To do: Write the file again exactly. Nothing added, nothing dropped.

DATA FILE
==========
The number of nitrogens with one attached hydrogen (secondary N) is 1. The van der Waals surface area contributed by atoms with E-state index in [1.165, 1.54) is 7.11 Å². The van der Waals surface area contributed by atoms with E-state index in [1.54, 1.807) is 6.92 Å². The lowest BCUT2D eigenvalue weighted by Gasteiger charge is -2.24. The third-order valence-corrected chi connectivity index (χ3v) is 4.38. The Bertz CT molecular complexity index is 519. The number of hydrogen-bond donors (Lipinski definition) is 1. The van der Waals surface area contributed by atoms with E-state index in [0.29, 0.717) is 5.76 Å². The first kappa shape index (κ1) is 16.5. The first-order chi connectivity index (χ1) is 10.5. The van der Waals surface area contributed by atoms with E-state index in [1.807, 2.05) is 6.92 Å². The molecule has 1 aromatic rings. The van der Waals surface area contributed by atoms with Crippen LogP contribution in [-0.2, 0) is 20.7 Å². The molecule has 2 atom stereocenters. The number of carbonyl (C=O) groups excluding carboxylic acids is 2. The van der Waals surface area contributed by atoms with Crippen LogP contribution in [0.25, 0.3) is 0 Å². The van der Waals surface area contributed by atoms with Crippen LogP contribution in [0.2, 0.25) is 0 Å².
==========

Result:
The number of nitrogens with one attached hydrogen (secondary N) is 1. The van der Waals surface area contributed by atoms with E-state index in [1.165, 1.54) is 7.11 Å². The van der Waals surface area contributed by atoms with E-state index in [1.54, 1.807) is 6.92 Å². The lowest BCUT2D eigenvalue weighted by Gasteiger charge is -2.24. The third-order valence-corrected chi connectivity index (χ3v) is 4.38. The Bertz CT molecular complexity index is 519. The number of hydrogen-bond donors (Lipinski definition) is 1. The van der Waals surface area contributed by atoms with E-state index in [0.29, 0.717) is 5.76 Å². The first kappa shape index (κ1) is 16.5. The first-order chi connectivity index (χ1) is 10.5. The van der Waals surface area contributed by atoms with E-state index in [1.807, 2.05) is 6.92 Å². The molecule has 1 aromatic rings. The van der Waals surface area contributed by atoms with Crippen LogP contribution in [-0.2, 0) is 20.7 Å². The molecule has 2 atom stereocenters. The number of carbonyl (C=O) groups excluding carboxylic acids is 2. The van der Waals surface area contributed by atoms with Crippen LogP contribution in [0.25, 0.3) is 0 Å². The van der Waals surface area contributed by atoms with Crippen LogP contribution in [0.2, 0.25) is 0 Å².